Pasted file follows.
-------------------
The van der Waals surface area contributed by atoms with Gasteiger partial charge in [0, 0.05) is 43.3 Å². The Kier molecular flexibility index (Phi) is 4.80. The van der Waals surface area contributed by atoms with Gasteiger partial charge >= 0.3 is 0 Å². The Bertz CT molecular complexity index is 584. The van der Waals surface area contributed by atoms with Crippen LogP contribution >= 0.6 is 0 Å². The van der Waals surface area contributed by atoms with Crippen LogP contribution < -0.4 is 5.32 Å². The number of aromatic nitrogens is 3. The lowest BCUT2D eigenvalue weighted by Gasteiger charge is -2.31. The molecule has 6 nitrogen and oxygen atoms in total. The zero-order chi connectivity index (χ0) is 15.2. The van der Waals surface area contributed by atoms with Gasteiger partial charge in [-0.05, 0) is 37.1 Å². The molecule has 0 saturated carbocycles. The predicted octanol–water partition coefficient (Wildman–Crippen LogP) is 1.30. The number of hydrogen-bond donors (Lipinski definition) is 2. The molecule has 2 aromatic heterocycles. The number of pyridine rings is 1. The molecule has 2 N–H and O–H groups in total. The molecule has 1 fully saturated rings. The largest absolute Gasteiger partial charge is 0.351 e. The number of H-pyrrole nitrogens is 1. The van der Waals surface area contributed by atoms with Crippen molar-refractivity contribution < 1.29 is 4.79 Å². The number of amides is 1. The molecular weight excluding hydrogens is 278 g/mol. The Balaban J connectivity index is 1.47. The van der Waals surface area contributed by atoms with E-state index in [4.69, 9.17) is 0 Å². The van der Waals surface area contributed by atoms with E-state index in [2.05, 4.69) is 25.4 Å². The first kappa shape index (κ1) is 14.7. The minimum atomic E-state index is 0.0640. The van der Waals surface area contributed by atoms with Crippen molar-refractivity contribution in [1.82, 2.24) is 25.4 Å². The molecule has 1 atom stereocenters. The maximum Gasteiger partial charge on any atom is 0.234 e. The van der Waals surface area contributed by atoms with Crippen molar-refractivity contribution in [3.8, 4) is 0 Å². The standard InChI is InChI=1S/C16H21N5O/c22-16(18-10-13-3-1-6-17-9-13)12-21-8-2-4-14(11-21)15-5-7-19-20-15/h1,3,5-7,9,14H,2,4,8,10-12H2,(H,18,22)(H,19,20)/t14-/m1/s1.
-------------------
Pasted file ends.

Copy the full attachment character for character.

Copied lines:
The van der Waals surface area contributed by atoms with Gasteiger partial charge in [0, 0.05) is 43.3 Å². The Kier molecular flexibility index (Phi) is 4.80. The van der Waals surface area contributed by atoms with Gasteiger partial charge >= 0.3 is 0 Å². The Bertz CT molecular complexity index is 584. The van der Waals surface area contributed by atoms with Crippen LogP contribution >= 0.6 is 0 Å². The van der Waals surface area contributed by atoms with Crippen LogP contribution < -0.4 is 5.32 Å². The number of aromatic nitrogens is 3. The lowest BCUT2D eigenvalue weighted by Gasteiger charge is -2.31. The molecule has 6 nitrogen and oxygen atoms in total. The zero-order chi connectivity index (χ0) is 15.2. The van der Waals surface area contributed by atoms with Gasteiger partial charge in [-0.05, 0) is 37.1 Å². The molecule has 0 saturated carbocycles. The predicted octanol–water partition coefficient (Wildman–Crippen LogP) is 1.30. The number of hydrogen-bond donors (Lipinski definition) is 2. The molecule has 2 aromatic heterocycles. The number of pyridine rings is 1. The molecule has 2 N–H and O–H groups in total. The molecule has 1 fully saturated rings. The largest absolute Gasteiger partial charge is 0.351 e. The number of H-pyrrole nitrogens is 1. The van der Waals surface area contributed by atoms with Crippen molar-refractivity contribution < 1.29 is 4.79 Å². The number of amides is 1. The molecular weight excluding hydrogens is 278 g/mol. The Balaban J connectivity index is 1.47. The van der Waals surface area contributed by atoms with E-state index in [4.69, 9.17) is 0 Å². The van der Waals surface area contributed by atoms with E-state index in [2.05, 4.69) is 25.4 Å². The first kappa shape index (κ1) is 14.7. The minimum atomic E-state index is 0.0640. The van der Waals surface area contributed by atoms with Crippen molar-refractivity contribution in [1.82, 2.24) is 25.4 Å². The molecule has 1 atom stereocenters. The maximum Gasteiger partial charge on any atom is 0.234 e. The van der Waals surface area contributed by atoms with Crippen molar-refractivity contribution in [3.8, 4) is 0 Å². The standard InChI is InChI=1S/C16H21N5O/c22-16(18-10-13-3-1-6-17-9-13)12-21-8-2-4-14(11-21)15-5-7-19-20-15/h1,3,5-7,9,14H,2,4,8,10-12H2,(H,18,22)(H,19,20)/t14-/m1/s1.